It happens to all of us at one time or another.
There you are, innocently walking through the mall, shopping plaza, or your favorite store. All of a sudden, you see “it” and you are instantly infatuated. What the “it” is varies from person to person. Some people are into shoes, dresses, jewelry, or handbags. Others are hypnotized by electronics like huge TVs, stereo equipment, or the newest tech-gadgets. Whether it’s a pair of expensive boots or the most recent incarnation of the iPhone, it’s there, it’s calling to you, and you’ve got tunnel vision.
Cue the justifications.
“If I don’t get it now, it might be gone when I come later for it.”
“That will never go on sale, I should just get it now.”
“I don’t really have the money for that, but I just want it.”
“I work hard, why shouldn’t I treat myself?”
Whatever reason you use, it works, because we all know how to justify our poor choices to some extent. You find yourself in line with the item, burning up your plastic, floating on a little happy cloud of consumerism as you walk out the door. And that? That is exactly what they want.
They? Who are they?
They are “the establishment.” The stores, the stockholders, the ones making big bucks off of your lack of control.
Impulse spending, the “buy it now” mentality or whatever term you’d like to call it, is a huge money maker for stores. It is based on psychological principles that prey on some of our most basic emotions. The fear of not being part of the crowd. The fear of not being able to get the item you want. Seems like an awful lot of fear for something that is supposed to make you feel good, right?
The way to stop the buy it now mentality is to recognize the tactics that are being used to push you in to buying something, overcome them, and take control of spending on your own terms.
#1-Recognizing the Tactics
Selling is persuasion. Stores or brands are trying to persuade you into buying their product and the sooner, the better. Everything, from the colors they use, to the way the display is set up, is designed to make you buy their product. But, what if you don’t want to? If you’re tempted to buy something that you weren’t initially planning on buying, look to see if they’re using any of these common persuasion tactics:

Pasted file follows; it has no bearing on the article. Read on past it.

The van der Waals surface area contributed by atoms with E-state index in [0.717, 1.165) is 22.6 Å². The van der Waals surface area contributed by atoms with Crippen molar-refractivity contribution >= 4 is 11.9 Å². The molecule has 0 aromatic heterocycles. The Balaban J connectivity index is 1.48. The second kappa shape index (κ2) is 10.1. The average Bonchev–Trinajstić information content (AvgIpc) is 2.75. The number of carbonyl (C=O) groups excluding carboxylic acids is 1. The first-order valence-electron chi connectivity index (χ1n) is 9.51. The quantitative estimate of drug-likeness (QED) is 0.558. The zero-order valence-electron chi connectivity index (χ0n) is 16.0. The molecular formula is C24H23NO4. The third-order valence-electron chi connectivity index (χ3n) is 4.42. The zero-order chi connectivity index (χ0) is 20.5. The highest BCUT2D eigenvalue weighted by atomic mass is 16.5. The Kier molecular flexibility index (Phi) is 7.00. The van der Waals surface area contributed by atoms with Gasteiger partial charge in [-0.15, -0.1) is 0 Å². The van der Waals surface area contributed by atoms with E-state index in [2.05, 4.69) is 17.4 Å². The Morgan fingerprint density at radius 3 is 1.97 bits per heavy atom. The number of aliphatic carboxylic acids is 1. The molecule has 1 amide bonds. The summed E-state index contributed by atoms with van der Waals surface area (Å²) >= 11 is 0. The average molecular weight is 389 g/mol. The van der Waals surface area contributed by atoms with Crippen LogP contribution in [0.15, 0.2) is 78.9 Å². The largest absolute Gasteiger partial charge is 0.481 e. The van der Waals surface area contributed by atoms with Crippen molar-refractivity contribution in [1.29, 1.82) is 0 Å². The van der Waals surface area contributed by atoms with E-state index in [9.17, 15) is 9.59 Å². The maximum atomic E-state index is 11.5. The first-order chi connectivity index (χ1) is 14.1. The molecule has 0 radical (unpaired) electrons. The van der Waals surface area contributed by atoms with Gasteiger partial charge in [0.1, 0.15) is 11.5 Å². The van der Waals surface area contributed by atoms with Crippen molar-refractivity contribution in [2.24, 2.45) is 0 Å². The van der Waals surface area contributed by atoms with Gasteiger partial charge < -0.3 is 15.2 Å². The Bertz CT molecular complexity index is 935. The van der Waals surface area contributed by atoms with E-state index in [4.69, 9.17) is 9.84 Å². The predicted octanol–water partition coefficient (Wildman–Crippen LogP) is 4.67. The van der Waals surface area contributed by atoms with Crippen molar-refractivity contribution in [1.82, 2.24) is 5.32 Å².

• Repetition—Using the item’s name or slogan again and again
• Bandwagon-you don’t want to be the one to miss out, do you?
• Testimonial—“This product works!”
• Emotional Appeal—“You’re only young once…”
• Expert Opinion—“3 out of 4 doctors agree…”
Persuasion techniques are proven, studied ways in which you are subconsciously swayed toward something—whether it’s having a belief or opinion, or in this case making a purchase.
Once you’re aware of the invisible battlefield going on in front of you, you’ll find you’re in a much better position to identify the tactic being used, recognize you are being manipulated (sometimes by something as simple as a bag of potato chips), get righteously offended (within reason), and resist any temptation you had to make that impulse purchase. Pat yourself on the back—what you just did isn’t easy!
The more you can practice overcoming your impulses, the more you can take control of your spending. Amazing things start to happen when you find you’re the one in charge of your purchasing decisions. For one thing, you no longer bust your budget because you decided suddenly to buy an item that you hadn’t planned on getting. For another, you might find you have some legitimate extra money you can stash away—in savings or to save for a planned splurge (those are the best kind!).
We all know our emotions can be powerful—powerful enough to make people spend their rent money on a pair of shoes or the newest “It” bag. When we realize we allow our emotions to be compromised—oftentimes unwittingly—at the hands of corporations looking to make money, it really puts the allure of the “buy it now” mentality into question. Do you want to be among those who made all their psychological research pay off? Or would you rather be the one who was too smart for their sneaky tricks?